Graham Reid | | 2 min read
In 1980 presidential candidate Jimmy Carter leaned over to journalist Larry Kane and said, "So I heard you toured with the Beatles. What were they like?"
Even the 39th President of the United States wanted to know about those young men who changed the social and musical landscape of the 20th century. And Kane should know - he was the only American reporter in the official press party on their '64 and '65 American tours.
As a 21-year-old news director at Miami's WFUN radio he wrote to Beatles manager Brian Epstein in mid '64 after the band broke television audience records when they appeared on the Ed Sullivan Show in February. Epstein invited him to join them on the 25-city tour which started in San Francisco in August and ended a month later in New York.
Kane certainly had access and saw the Beatles' womanising (Jayne Mansfield was married-man John Lennon's best conquest), but by being "embedded" didn't report on such matters. To be less than discreet would mean further access denied.
The fact he tells the story now is fine - the statute of limitations is well and truly up although he remains largely circumspect - but that he does so in such leaden prose is disappointing. The Beatles come off as familiar cliches: Lennon the smart cynical one; McCartney eager to please ...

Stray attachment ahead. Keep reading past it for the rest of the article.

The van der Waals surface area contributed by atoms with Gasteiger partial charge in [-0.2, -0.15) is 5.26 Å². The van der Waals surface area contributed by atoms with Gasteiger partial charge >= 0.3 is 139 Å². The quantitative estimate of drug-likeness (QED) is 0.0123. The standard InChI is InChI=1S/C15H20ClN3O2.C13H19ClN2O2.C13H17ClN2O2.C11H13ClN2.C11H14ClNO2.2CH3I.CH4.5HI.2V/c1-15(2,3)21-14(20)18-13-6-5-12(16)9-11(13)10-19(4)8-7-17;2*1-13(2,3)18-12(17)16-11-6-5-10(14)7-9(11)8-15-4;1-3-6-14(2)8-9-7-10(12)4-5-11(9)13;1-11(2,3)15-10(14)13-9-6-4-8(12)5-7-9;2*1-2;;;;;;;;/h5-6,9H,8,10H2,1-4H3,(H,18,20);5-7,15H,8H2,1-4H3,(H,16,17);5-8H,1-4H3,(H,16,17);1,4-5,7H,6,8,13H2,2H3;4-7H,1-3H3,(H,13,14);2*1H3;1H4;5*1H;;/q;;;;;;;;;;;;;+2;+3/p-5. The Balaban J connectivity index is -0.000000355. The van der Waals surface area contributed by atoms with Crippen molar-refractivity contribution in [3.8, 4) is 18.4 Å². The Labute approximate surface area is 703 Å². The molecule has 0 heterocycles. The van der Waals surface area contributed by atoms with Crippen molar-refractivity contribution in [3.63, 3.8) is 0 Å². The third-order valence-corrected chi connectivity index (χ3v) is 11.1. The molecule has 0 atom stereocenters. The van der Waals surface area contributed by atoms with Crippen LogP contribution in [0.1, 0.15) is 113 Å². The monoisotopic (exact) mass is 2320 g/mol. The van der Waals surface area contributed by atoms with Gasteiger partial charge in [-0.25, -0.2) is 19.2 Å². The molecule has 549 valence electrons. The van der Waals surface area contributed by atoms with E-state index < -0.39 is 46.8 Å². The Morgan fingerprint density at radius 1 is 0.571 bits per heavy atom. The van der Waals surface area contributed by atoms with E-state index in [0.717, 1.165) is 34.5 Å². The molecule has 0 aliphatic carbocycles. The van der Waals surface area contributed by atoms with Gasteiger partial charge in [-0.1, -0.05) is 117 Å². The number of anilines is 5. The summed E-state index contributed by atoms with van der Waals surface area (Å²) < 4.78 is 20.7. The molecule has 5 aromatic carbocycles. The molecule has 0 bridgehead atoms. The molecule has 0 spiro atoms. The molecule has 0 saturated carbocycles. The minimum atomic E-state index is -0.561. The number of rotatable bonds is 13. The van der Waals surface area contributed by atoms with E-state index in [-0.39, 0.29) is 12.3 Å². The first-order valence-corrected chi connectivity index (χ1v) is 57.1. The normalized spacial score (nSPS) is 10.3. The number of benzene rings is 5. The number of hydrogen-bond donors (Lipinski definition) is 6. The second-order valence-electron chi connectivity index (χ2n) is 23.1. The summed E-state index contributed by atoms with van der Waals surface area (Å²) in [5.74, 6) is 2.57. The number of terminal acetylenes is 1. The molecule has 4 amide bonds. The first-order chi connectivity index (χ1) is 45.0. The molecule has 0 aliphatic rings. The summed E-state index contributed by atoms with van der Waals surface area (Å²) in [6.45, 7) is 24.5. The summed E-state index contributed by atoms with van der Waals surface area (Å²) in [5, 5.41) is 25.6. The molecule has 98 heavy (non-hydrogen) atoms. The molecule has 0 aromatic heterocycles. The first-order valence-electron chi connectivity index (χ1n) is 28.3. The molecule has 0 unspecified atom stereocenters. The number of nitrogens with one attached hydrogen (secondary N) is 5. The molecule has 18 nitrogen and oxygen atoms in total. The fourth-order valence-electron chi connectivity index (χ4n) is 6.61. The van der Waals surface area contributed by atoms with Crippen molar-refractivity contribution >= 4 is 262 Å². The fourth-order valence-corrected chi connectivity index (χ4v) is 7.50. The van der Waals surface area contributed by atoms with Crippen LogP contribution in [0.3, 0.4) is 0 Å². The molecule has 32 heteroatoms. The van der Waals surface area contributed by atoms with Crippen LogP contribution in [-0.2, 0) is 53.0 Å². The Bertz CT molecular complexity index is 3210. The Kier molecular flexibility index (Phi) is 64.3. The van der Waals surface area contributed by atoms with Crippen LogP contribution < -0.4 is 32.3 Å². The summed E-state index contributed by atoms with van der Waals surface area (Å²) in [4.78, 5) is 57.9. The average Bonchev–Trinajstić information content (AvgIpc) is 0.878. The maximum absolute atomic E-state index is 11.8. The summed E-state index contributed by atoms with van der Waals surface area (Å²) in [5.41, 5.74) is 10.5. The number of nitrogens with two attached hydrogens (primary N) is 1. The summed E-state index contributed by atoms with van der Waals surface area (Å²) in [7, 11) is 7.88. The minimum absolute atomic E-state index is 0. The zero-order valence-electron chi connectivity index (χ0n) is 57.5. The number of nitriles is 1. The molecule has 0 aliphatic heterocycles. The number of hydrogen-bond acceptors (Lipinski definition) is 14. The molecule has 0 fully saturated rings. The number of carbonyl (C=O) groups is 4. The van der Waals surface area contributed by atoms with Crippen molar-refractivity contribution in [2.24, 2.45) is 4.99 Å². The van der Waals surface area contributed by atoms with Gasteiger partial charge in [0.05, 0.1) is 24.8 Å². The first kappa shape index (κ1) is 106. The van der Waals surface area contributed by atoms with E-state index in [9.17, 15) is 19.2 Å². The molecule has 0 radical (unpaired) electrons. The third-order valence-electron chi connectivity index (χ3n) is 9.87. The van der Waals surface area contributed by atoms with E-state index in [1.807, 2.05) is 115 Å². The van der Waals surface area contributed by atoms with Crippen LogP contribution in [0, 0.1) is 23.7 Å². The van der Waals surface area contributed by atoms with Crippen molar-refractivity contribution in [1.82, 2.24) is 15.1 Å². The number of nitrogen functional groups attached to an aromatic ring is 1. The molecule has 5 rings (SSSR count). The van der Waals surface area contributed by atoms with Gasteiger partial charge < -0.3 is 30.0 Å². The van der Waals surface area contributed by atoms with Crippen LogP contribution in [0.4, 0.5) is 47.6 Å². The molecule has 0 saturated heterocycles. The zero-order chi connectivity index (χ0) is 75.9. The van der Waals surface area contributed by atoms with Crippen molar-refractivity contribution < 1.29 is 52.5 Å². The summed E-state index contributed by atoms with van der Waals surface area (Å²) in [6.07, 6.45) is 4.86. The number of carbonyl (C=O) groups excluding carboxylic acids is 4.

To characterise Epstein as astute runs against the tidal wave of opinion: the first tour was a nightmare of geographical logistics slewing from one coast to the other, and signing away millions in lousy licensing deals.
But Kane conveys the unprecedented scenes of Beatlemania - basically middle-class kids rioting - as he is bowled over by teenagers, and propositioned by mothers to get their daughters access to the Beatles' hotel suites. The real show wasn't on stage but in the audience, and amid the craziness there was also the downright weird, like McCartney dodging a piece of flying beef at the Chicago date.
The second tour - better organised but the Beatles isolated and jaded - gets a cursory telling, Kane joins them in the Bahamas during the filming of Help!, and picks up some more soundbites in the late 60s. They are heard on the accompanying 60-minute doco-CD which opens with a weary Lennon at the end of the '64 tour: "We'll probably never do another tour like it, we'll remember it for the rest of our days."
Between the murder of John F. Kennedy and the killings of Martin Luther King and Robert Kennedy in '68, Beatles tours were moments of innocent release. Kane was at the riot-scarred Democratic Convention in '68, the same amphitheatre where four years before young men sang of wanting to hold hands.
As Kane notes: The Beatles were the happiest thing in an increasingly unhappy decade.
It's a shame he couldn't convey that with more flair.